Kidney Cancer: What You Need to Know

One expert explained what patients should know about their kidney cancer diagnosis at A Vision of Hope: A Kidney Cancer Educational Symposium.
BY Kristie L. Kahl
PUBLISHED October 11, 2019
A kidney cancer diagnosis can be overwhelming – especially when most cases are found by chance imaging. Therefore, it is key for patients and their loved ones to understand the basics of the disease.

At A Vision of Hope: A Kidney Cancer Educational Symposium, Dr. Thomas J. Guzzo – who is the chief of the division of urology and an associate professor of urologic surgery at the University of Pennsylvania Health System – explained that the kidneys are a pair of organs in the abdomen that filter waste out of the blood and make urine. The ureters, bladder and urethra hold and transport the urine before it is released from the body.

While not all renal masses are cancer, approximately 85% of masses are. However, size is everything, Guzzo said during the symposium – hosted by the Judy Nicholson Kidney Cancer Symposium and Penn Medicine Abramson Cancer Center. Masses that are 1 centimeter, or the size of a pea have a 50% chance of being cancerous, and the bigger the mass gets, the more of a chance it is malignant. Those that are 3 to 4 centimeters, or the size of a golf ball, have a 75% change of being cancerous. Lastly, tumors that are 7 centimeters, or the size of a baseball are 90% likely to be kidney cancer.

However, the plus side is improved technology is helping to find these masses, even coincidentally. “The incidence of kidney cancer has been increasing in the United States pretty steadily since the 1970s. mostly due to increase use of axial imaging needed, like CAT scans and MRIs,” Guzzo said. “Nowadays, if you go into the emergency room with abdominal pain or back pain, and one of the initial things that will happen is you'll get imaging done, and so we're finding a lot more of these small renal masses just incidentally or by luck, and that's continued to increase over the past decade.” For example, the incidence of kidney cancer has increased by about 1% per year.

In 2019, kidney cancer is the sixth and seventh most common cancer among men and women, respectively. The disease is most commonly diagnosed between the ages of 55 to 74, with a median age of 64 at diagnosis. Unfortunately, more than 14,000 individuals will die from kidney cancer this year.

While most kidney cancers are found by chance because the majority of cases are asymptomatic, Guzzo said, one in 10 people do experience symptoms like pain in the side of the body, an abdominal mass or blood in the urine. Moreover, bone pain or a consistent cough can also be signs that the cancer has spread – also known as metastatic disease.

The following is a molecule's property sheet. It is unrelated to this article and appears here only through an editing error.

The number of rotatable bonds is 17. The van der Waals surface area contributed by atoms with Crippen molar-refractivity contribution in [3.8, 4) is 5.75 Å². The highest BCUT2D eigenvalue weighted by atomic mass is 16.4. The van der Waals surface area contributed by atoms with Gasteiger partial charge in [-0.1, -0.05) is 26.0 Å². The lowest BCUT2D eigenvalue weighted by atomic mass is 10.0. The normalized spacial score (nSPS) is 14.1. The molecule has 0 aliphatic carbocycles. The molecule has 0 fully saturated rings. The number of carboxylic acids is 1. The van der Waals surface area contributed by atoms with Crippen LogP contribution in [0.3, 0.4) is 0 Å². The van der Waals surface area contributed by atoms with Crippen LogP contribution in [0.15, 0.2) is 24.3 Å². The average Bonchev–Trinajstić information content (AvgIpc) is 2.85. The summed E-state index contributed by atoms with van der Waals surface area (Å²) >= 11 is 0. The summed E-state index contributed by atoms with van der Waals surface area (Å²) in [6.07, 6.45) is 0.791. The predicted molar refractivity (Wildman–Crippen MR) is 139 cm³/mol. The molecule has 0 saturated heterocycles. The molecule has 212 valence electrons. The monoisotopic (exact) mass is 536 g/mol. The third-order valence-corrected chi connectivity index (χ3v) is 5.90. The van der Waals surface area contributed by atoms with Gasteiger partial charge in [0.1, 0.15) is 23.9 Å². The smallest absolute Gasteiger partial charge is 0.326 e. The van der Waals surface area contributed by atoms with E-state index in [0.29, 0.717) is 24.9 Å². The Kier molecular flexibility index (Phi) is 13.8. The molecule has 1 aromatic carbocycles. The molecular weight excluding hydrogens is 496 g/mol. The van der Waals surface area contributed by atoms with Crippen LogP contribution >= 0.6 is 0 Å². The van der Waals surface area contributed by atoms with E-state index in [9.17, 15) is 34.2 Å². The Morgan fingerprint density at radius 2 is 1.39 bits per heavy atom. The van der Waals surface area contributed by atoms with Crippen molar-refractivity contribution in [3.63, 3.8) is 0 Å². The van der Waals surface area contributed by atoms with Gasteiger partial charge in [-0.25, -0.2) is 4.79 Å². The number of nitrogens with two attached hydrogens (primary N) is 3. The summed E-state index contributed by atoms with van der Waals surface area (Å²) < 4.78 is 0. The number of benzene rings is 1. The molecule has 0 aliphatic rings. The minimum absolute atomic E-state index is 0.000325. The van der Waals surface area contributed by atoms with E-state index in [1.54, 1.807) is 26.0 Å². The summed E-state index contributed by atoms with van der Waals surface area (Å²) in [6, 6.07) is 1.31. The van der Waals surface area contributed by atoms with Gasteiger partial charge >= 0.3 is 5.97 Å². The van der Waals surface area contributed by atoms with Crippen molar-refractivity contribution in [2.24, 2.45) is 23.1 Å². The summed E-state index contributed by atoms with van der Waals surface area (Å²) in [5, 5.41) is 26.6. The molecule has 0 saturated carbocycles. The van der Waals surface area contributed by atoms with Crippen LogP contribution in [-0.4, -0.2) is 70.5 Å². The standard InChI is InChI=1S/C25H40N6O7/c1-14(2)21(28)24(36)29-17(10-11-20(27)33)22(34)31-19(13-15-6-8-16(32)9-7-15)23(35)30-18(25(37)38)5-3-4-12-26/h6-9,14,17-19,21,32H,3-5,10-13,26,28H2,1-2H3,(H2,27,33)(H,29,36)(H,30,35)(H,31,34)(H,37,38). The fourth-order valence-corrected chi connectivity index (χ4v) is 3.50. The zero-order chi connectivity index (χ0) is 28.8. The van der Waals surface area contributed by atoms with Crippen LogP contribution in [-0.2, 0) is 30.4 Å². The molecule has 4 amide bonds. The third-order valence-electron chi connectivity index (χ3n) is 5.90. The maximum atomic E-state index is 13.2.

Stages of kidney cancer vary by tumor size, its regional lymph nodes and distant metastases. They include:
  • Stage 1: The tumor is 7 centimeters or smaller and found only in the kidney; there is no cancer in nearby lymph nodes; and the cancer has not spread to other parts of the body.
  • Stage 2: The tumor is larger than 7 centimeters and found only in the kidney; there is no cancer in nearby lymph nodes; and the cancer has not spread to other parts of the body.
  • Stage 3: The tumor is the same as the previous stages, but there is cancer in nearby lymph nodes but has not spread to other parts of the body. Or the tumor has grown outside of the kidney into major veins or tissues, but not into Gerota’s faschia.
  • Stage 4: The tumor has grown beyond Gerota’s faschia and regional lymph nodes, but the cancer has not spread to other parts of the body. Or the tumor is any size, has spread to regional lymph nodes and has spread to other parts of the body.
“When we're talking about the stage (of kidney cancer), we're really just talking about where this tumor is in relation to the kidney and structures around it,” Guzzo explained.

Lastly, depending on cancer stage and complexity, as well as the patient’s general health and personal preferences, there are a variety of treatment options, including surgery, active surveillance, thermal ablation, targeted therapy, immunotherapy and clinical trials.

“Surgery is the main treatment for the majority of kidney cancers, with the goal of removing the tumor and preserving normal kidney function,” Guzzo said.
Be the first to discuss this article on CURE's forum. >>
Talk about this article with other patients, caregivers, and advocates in the Kidney Cancer CURE discussion group.

Related Articles


Sign In

Not a member? Sign up now!

Sign Up

Are you a member? Please Log In